By P.K.Balachandran/Ceylon Today
US Vice President-elect Kamala Devi Harris has been going as a Black American. Though she was only half Black, her Indian mother brought her up as a Black girl deliberately choosing to live in a Black neighborhood and sending her to a Black Baptist church. Kamala herself graduated from Howard, a leading Black University.
As a candidate for the elected post of Attorney General in California, and subsequently for the Senate, the Democratic Party nomination for the US Presidency, and lastly for the US Vice Presidency, Harris portrayed herself as a Black woman primarily, only occasionally identifying herself as a person of part Indian origin. This was sensible as Blacks voters outnumbered Indian immigrant voters.
As a Black political candidate and as an elected State prosecutor, Harris advocated a fair system of criminal justice to the Blacks, among other progressive reforms. Her running mate in the recent US Presidential election, Joe Biden, had dwelt a great deal on the issue of social justice for the Blacks in his manifesto. On justice in the field of crime, which is still not available to Blacks in the way it is to the Whites, Biden assured Black parents that they would feel confident that their children were safe walking the streets of America. “Our criminal justice system must be focused on redemption and rehabilitation and not incarceration,” he said and promised that he would call for the Scott’s SAFE Justice Act, an evidence-based, comprehensive bill to reform the criminal justice system.
He would “expand and use the power of the U.S. Justice Department to address systemic misconduct in police departments and prosecutors’ offices,” his manifesto said. Biden pointed out that President Trump had rolled back civil rights enforcement across the government and cut staff for the Civil Rights Division of the U.S. Department of Justice. These regressive measures would be reversed, he promised.
Harris, Biden’s Vice-Presidential candidate, spoke in the same vein. On Aug. 28, 2020, CNBC news reported her saying that she was “sickened” by the shooting of a Black man Jacob Blake in Wisconsin and said it was further evidence for the need to address racial injustice in the US. “The reality is that the life of a Black person in America has never been treated as fully human. And we have yet to fulfill that promise of equal justice under the law,” Harris said.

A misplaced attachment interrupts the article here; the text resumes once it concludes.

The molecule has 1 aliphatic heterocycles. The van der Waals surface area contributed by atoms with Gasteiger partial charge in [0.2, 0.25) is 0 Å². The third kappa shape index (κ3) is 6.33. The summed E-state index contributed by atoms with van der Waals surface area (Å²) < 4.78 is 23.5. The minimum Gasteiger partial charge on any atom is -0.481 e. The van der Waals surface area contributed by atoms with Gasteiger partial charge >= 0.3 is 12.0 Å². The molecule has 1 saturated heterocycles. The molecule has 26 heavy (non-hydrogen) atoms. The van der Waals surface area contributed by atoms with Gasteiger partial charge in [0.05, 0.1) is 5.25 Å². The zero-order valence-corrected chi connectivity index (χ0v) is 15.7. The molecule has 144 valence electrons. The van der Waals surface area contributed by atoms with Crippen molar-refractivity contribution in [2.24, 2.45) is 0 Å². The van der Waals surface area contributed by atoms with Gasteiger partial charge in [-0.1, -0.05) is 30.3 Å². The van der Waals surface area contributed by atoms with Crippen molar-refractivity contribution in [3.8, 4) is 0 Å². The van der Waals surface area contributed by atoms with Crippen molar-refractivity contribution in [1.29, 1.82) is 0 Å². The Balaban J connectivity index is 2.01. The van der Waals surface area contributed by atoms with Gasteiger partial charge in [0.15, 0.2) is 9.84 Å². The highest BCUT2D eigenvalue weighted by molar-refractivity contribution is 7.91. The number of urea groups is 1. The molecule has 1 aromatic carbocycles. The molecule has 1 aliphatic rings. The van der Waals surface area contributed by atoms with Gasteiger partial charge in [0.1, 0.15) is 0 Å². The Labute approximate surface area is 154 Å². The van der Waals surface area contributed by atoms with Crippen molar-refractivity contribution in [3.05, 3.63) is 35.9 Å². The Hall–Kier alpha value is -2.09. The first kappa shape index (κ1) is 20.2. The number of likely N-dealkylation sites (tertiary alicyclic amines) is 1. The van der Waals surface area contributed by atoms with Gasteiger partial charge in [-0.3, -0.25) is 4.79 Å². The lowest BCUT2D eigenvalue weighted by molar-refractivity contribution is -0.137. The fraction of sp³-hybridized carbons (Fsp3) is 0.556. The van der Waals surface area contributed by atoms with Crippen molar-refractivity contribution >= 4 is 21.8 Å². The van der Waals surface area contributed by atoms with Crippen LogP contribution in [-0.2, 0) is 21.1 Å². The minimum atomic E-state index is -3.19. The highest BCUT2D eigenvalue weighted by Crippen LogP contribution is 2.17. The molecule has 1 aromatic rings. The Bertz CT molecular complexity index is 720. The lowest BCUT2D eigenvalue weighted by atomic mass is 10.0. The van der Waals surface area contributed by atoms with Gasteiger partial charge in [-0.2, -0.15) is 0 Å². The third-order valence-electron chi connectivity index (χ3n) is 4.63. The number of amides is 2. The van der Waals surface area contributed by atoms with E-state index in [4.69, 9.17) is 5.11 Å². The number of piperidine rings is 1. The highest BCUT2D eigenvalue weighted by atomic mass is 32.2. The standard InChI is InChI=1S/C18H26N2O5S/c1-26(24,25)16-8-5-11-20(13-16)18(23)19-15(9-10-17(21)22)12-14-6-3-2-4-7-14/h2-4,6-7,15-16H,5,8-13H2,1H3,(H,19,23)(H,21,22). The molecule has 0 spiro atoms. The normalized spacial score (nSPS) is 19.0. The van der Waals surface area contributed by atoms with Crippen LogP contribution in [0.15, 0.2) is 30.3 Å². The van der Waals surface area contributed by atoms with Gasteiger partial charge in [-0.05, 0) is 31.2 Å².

However, doubts had been expressed about her commitment to rendering a non-racist and fair criminal justice system to the Blacks. She was criticized for giving in too often apparently to avoid alienating herself from her potential White constituents. She was accused of playing to the White gallery in pursuit of her political ambitions in a multi-racial but White dominated America.
Writing on August 12, 2020 in vox .com, German Lopez even wondered if Harris was truly sympathetic to the Blacks. He pointed out that her record on criminal justice issues as Prosecutor in California had made critics describe her as a relic of a “tough on crime” era going back to the 1990s and 2000s. In a harsh indictment, Lara Bazelon, a law professor and former director for the Loyola Law School Project for the Innocent in Los Angeles, said in a New York Times op-ed that “Harris had not bartered or traded to get the support of the more conservative law-and-order types. She gave it all away.”
It is pointed out that Harris’ office’s handling of over-incarceration, the death penalty, and wrongly incarcerated people, maintained the status quo for the most part. She carried on with the anti-truancy program that targeted parents of kids who skipped school and threatened them with prosecution and punishment to push them to get their children to school. She seemed to care little for the socio-economic roots of truancy among Black schools kids in poor neighborhoods.
Harris is undoubtedly personally opposed to the death penalty, and earlier in her career, she’d been willing to incur political wrath by refusing to seek it in 2004. But as Attorney General, she told voters she would enforce capital punishment. As Attorney General she seemed to avoid antagonizing the rank and file of her staff who wanted her to be tough on crime. She even went to the extent of describing herself as “California’s top cop”. In 2009 she wrote in her book that liberals should move beyond “biases against law enforcement.”